Eastern Plains Landscape welcomed colleagues from offices worldwide to enhance knowledge and exchange experiences

Posted on January, 26 2018

Implementation of patrols, law enforcement, and conservation projects in the Eastern Plains Landscape (EPL) is a challenge to say the least.
Implementation of patrols, law enforcement, and conservation projects in the Eastern Plains Landscape (EPL) is a challenge to say the least.
Covering 27, 400km2, it is a vast expanse of dry forest, evergreen forest, and wetlands. While creating a unique habitat for endangered species such as Asian elephants, leopards, the ‘national bird’ giant ibis, and wild deer, it also attracts illegal activities such as logging and hunting to sell wild bush meat.
Conservation activities in the EPL are as diverse as the landscape they operate in, ranging from mobile enforcement units on standby for call outs and raids; alternative livelihood support to encourage income diversity away from illegal activities; and species reintroduction of the mighty Tiger.
It is no wonder the work of WWF-Cambodia is attracting international attention from our counterparts all over the world. This quarter has seen WWF China, UAE, Japan, Belgium and cooperate partner Tiger Beer come to this corner of Cambodia to exchange knowledge, lessons, and experiences.
This quarter got to a flying start with a visit from the cooperate partner Tiger Beer. As a key stakeholder, Tiger is investing USD1 million in the first year of the 6 year partnership to WWF, and part of the fund goes to Cambodia to support our tiger reintroduction program.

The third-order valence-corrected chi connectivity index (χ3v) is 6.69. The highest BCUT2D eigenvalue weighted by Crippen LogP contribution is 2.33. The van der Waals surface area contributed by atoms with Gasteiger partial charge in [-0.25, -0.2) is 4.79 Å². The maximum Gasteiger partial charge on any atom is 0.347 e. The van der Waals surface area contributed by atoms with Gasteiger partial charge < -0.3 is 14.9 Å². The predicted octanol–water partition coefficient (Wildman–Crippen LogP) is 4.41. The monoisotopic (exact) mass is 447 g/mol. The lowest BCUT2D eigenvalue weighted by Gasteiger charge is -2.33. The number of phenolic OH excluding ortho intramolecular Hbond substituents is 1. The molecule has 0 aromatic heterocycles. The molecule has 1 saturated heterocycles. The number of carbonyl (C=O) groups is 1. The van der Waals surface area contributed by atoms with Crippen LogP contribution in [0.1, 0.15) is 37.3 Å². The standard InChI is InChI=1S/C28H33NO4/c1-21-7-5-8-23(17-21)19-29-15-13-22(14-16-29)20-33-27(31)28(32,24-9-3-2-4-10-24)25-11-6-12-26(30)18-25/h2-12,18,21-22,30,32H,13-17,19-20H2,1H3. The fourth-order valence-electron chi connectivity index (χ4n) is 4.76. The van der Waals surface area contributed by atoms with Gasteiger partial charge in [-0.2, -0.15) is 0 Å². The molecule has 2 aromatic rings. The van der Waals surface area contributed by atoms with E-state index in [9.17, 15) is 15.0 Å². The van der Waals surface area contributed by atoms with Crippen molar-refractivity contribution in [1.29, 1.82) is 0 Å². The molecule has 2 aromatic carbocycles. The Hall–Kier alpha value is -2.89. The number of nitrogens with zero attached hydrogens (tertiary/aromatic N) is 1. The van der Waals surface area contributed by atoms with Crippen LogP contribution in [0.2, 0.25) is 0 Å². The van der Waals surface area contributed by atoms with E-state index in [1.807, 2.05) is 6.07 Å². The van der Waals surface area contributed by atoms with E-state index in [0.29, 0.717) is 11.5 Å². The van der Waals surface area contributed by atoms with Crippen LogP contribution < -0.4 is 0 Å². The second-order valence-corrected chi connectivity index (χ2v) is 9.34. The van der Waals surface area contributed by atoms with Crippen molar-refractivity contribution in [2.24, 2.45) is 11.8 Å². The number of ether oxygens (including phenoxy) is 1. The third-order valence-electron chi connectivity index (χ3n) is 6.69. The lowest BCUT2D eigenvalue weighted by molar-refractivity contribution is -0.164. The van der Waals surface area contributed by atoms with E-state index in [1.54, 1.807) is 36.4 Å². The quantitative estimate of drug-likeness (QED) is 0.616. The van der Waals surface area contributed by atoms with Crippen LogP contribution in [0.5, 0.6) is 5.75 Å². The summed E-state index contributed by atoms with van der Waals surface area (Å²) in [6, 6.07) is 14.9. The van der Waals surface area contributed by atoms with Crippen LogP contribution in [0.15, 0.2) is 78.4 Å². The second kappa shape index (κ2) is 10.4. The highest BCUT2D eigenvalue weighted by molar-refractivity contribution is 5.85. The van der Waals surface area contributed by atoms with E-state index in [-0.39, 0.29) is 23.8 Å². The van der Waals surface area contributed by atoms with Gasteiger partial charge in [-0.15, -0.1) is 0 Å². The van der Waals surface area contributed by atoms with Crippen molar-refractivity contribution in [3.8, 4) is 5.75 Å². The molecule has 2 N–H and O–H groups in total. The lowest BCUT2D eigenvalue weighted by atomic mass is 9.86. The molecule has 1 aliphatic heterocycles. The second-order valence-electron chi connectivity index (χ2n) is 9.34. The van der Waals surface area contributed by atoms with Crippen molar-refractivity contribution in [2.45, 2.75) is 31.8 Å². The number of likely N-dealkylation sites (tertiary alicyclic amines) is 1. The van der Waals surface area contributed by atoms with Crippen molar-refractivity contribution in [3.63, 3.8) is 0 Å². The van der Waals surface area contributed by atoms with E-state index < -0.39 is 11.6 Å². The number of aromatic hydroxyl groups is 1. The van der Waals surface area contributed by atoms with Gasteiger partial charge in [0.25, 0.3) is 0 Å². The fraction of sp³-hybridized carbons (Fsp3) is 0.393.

They visited the Srepok Wildlife Sanctuary (SWS) to understand and see our work in practice, but also to produce a film focusing on the rangers’ work and challenges to help their worldwide supporters understand how vital the tiger reintroduction is to the EPL. 
WWF Belgium, China, and UAE visited the EPL to observe our law enforcement practices and to learn how they can be integrated into their own projects. As part of the visits, they accompanied the rangers on a patrol to get a detailed understanding of what life is really like in the field, see confiscated objects, and track animals.
Additionally, WWF Japan visited to observe the actions in the Srepok Wildlife Sanctuary (SWS) and the potential it has as a framework to benefit their conservation projects.
The quarter finished on a high note when members from WWF Cambodia, Bhutan, Nepal, UAE, Wildlife Conservation Society (WCS), and park managers came together in Phnom Penh to attend training on the new connect spatial monitoring and reporting tool (SMART connect).
This new technology replaces the need for separate GPS, camera, and record book, combining them on one device for patrol monitoring and data management, making patrols more efficient and easier for rangers.
The immediate outcomes of these visits are — exposure to and experience of the different practices of other WWF colleagues as well as cultural exchanges that help WWF maintain its global presence and mandate.
In the longer term, if colleagues are inspired or encouraged with what they learn, it then filters down to their own practices, allowing for changes in strategy plans, policies, and day-to-day operations.
These visits are highly important for the global WWF community mandate as it furthers understanding of conservation, improves practice, and encourages collaboration to fulfill our international slogan: together possible.
A ranger was showing photos of patrolling activities.
© WWF-Cambodia